More than once, I’ve bemoaned the lack of decent satire on Irish television. What I had in mind was something like the Daily Show – the US version with Jon Stewart, not the Irish afternoon armchairs and gossip programme.
Last week, in the wake of the News International phone hacking scandal, I found out one of the reasons for the absence of such a show on Irish television. Stewart ran a segment on the House of Commons hearings into what Rupert Murdoch knew and when, but Channel Four was unable to screen the episode.
It turns out there’s a law prohibiting the use of House of Commons footage in a comedy or satirical context. And since much Irish law is a cut and paste of UK legislation, a similar provision exists in Irish statute.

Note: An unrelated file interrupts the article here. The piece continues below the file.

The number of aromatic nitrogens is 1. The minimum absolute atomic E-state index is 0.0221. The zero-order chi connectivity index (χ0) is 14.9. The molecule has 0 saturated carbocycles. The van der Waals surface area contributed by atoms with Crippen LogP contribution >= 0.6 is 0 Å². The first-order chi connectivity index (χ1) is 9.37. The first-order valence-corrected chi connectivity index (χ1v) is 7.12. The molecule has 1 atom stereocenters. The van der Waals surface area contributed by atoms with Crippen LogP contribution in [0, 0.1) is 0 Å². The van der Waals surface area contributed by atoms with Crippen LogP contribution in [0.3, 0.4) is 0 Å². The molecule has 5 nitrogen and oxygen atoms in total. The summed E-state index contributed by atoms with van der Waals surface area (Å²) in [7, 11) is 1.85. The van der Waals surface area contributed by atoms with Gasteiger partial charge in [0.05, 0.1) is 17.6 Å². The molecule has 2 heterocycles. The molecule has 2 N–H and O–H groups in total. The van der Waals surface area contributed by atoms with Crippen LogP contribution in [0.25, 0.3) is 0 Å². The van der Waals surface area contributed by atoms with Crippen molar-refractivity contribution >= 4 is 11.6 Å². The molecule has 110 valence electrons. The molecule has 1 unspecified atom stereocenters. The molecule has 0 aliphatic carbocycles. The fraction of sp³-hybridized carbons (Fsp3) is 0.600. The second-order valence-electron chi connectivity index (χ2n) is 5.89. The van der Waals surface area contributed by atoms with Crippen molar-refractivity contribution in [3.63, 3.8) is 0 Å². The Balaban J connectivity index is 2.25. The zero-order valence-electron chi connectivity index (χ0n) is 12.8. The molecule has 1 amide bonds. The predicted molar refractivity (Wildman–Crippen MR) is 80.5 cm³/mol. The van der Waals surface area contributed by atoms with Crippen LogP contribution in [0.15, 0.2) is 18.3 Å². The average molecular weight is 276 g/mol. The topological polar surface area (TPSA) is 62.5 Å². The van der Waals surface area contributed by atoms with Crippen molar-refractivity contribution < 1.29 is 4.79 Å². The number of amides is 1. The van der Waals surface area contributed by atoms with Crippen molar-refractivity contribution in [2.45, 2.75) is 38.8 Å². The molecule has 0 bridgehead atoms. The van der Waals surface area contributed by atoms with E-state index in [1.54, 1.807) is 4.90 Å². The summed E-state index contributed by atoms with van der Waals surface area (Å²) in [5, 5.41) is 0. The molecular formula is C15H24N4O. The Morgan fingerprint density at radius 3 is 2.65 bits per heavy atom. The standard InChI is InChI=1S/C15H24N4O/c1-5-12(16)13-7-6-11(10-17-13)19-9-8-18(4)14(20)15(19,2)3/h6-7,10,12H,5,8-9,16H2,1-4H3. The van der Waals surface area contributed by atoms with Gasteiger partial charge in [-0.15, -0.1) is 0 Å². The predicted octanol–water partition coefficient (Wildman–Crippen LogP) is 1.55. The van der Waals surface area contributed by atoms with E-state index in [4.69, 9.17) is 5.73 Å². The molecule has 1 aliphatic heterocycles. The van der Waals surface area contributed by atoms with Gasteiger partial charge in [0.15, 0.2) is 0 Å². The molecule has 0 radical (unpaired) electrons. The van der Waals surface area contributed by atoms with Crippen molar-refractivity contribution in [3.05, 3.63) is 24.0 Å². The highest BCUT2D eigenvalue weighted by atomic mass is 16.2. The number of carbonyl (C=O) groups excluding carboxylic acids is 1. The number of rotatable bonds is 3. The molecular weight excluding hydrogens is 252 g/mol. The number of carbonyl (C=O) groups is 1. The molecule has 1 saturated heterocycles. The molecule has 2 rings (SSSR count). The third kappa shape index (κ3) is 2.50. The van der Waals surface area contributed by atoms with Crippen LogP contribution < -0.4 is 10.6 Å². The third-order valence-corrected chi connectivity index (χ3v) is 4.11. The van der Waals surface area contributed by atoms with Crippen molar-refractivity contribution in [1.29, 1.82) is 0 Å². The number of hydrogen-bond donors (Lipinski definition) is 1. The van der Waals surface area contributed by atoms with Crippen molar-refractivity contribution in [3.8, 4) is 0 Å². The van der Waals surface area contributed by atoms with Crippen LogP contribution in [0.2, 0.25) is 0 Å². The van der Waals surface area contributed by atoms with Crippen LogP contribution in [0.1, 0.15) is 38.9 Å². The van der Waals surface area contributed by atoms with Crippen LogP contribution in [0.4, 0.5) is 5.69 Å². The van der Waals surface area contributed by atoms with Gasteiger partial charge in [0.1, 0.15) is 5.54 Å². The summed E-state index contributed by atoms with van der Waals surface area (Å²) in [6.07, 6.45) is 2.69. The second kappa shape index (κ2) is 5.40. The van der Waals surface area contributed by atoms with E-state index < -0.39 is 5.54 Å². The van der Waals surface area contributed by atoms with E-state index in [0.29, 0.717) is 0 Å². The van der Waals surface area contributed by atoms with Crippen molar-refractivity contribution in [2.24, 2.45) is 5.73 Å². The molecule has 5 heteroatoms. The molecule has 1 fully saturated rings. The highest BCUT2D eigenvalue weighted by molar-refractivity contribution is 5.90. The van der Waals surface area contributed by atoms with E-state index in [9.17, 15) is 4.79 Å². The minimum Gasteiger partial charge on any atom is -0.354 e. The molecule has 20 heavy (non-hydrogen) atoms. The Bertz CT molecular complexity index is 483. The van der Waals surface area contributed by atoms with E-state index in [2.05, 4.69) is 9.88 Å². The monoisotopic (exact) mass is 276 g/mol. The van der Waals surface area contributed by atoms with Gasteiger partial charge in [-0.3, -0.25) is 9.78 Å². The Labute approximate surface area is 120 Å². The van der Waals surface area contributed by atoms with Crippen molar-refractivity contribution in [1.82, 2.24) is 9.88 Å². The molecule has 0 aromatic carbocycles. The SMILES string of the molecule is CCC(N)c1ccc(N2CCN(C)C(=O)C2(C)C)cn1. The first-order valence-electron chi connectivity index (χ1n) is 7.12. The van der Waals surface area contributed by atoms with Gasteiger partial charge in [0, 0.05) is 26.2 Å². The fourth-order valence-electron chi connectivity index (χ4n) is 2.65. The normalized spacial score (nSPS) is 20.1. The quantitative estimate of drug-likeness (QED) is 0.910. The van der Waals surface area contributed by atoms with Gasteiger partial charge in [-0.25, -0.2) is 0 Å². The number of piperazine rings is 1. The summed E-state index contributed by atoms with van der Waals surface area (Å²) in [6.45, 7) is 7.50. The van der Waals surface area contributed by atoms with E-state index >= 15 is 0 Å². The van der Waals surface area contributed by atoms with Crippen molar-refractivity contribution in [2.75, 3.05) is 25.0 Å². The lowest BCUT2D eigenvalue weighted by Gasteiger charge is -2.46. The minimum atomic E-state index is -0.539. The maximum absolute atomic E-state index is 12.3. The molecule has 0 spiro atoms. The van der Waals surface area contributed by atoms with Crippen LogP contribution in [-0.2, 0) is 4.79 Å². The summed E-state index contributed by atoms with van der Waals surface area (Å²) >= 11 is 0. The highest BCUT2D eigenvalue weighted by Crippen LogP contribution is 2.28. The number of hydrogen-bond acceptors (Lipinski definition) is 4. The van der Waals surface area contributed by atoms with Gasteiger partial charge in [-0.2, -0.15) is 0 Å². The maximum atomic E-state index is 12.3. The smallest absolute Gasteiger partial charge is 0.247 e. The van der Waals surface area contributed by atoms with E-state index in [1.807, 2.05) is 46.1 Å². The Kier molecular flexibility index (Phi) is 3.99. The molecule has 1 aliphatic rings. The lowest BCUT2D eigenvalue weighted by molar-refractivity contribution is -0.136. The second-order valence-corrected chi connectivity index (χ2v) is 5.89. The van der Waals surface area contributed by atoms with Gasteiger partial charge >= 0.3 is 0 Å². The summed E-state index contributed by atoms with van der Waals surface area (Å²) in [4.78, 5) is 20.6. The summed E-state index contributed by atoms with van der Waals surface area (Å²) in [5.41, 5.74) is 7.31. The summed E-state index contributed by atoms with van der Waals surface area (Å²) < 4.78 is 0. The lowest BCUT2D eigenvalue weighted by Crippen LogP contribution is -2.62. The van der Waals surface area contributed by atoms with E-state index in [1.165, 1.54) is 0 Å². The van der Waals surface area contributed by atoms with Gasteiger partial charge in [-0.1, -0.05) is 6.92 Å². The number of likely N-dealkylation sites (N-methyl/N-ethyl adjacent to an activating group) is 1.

I think that’s a shame. Think of the employment opportunities we could create if Irish comedians were granted access to such a rich vein of comedy gold.
Seriously, you paid for that Dáil footage. You should have the right to access it. If RTE or TV3 won’t run with it, at least we’d have the pleasure of youtube remixes.
UPDATE: The exact nature and extent of the ban is a matter of some dispute, as this post by Fergal Crehan shows.